The Hidden Story of Poland: What Happened to the Forgotten Kingdom of Lechia?
The history of Poland has been misunderstood for decades. Even now, many official texts say that Poland comes from the tribe called Polanie. And according to the stories written by Christian writers, that was the first kingdom formed in these lands. However, the truth is very different.
There is a marble plaquette in the Museo del Lapirdario di Urbino in Italy with an inscription saying “Cavillio Lescho Ti Claudius Buccio Columbiara IIII OLL VIII Se Vivo a Solo Ad Fastigium Mancipio Dedit.” That means “a dedication from Tiberius Claudius to Avillo Leszko, the ruler of Kingdom of Lechia.” Tiberius offered the other ruler a grave for funerary urns, which Avillo Leszko received while he was still alive. It was a very expensive gift, showing the importance of the ruler from the lands of modern day Poland.
This inscription means that the Roman Empire had connections with the Kingdom of Lechia. Moreover, its forgotten king was acknowledged by a Roman emperor. The story about the kingdom was well known for centuries, but it doesn't appear in history books at school. Officially, the story of Poland starts in 966, with Mieszko I and his tribe called Polanie. Regarding the history of Poland, authors usually start with stories about tribes that lived in the area, but later they explain that the first ruler was Mieszko I, who lived during the 10th century.
Imaginary portrait of Mieszko I by Jan Matejko. (Public Domain)
Searching Documents for Forgotten Kings
The Kingdom of Lechia had kings who are completely ignored in most of the books about Poland. However, the existence of the kingdom is confirmed by maps created by ancient historians and cartographers. The first known map which shows this kingdom comes from c. 700 BC, and it appears on maps until 887 AD.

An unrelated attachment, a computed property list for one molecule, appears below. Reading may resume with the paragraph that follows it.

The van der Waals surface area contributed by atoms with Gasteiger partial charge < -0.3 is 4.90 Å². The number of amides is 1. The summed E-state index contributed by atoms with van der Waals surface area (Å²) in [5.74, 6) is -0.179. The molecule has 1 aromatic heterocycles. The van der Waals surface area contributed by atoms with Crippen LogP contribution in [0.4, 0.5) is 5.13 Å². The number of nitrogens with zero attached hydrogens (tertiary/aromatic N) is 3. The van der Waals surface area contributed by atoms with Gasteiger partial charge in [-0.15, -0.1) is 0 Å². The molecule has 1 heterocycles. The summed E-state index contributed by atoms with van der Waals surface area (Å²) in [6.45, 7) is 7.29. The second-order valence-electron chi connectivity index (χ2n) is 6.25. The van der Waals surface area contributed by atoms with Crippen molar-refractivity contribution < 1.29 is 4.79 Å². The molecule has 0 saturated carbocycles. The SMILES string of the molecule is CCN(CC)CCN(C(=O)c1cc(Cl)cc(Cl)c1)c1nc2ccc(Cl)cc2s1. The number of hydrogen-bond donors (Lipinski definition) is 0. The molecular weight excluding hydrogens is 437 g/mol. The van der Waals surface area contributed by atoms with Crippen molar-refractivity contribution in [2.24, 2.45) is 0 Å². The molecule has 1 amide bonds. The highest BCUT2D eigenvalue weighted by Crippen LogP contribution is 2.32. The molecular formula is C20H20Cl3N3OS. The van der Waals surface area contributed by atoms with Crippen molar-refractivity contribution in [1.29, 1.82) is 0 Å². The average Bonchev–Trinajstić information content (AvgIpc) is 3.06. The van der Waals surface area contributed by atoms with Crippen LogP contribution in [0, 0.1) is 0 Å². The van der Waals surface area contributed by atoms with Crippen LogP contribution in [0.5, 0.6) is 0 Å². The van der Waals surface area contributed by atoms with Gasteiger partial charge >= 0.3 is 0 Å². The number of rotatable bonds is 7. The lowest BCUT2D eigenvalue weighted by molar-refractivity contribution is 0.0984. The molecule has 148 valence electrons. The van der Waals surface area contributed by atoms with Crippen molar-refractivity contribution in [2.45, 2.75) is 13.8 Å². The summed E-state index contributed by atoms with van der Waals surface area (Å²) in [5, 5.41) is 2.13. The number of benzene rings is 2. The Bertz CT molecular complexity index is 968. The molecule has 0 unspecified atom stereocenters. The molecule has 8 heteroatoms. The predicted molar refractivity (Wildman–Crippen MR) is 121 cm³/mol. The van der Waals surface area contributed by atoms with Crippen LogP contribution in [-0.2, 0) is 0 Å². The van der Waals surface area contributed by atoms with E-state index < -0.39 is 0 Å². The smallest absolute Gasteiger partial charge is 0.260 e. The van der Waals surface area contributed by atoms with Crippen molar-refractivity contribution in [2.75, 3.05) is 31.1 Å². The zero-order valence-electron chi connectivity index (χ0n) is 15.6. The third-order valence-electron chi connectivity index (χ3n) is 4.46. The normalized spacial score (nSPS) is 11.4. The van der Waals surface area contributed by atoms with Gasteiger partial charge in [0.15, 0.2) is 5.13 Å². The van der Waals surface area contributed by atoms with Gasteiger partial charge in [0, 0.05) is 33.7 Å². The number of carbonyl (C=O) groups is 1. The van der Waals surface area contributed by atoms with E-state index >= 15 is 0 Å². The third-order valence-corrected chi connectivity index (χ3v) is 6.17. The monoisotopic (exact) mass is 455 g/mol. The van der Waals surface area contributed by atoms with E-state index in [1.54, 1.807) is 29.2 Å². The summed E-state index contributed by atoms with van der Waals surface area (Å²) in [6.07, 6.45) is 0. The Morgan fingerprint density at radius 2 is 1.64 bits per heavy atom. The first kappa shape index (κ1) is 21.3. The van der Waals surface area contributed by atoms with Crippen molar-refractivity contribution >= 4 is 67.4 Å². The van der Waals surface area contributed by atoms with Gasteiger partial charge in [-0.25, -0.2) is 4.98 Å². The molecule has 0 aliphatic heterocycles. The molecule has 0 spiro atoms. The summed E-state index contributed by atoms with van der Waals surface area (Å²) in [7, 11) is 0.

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Moreover, many ancient and early medieval texts mention Lechia. Even the classical first book of Poland, a chronicle written by a man known as Gall Anonim, mentioned the existence of this kingdom. These written resources seem to be reputable because 13 of 23 existing medieval chronicles of Poland discuss the Kingdom of Lechia.
For example, stories about Lechia appear in the resources by many famous writers like Wincenty Kadłubek (13th century), Jan Długosz (15th century), Karcin Kromer (16th century), and Benedykt Chmielowski (18th century). The oldest chronicle comes from the c. 4th - 8th century and was written by Wojnan.
Monument to Gall Anonim, Wrocław, Poland. (Bonio/CC BY SA 3.0)
The people who created the Kingdom of Lechia must have been very well trained warriors because their lands were unconquered – but not for the lack of trying by some strong armies. It is known that the Greeks, Persians, Romans, Byzantines, and Franks all tried to conquer the lands near the Vistula River. However, none of them were able to do it. Moreover, complex DNA tests made on the remains of ancient Slavic people proved that they dominated the area of the Kingdom of Lechia at least 7,000 years ago.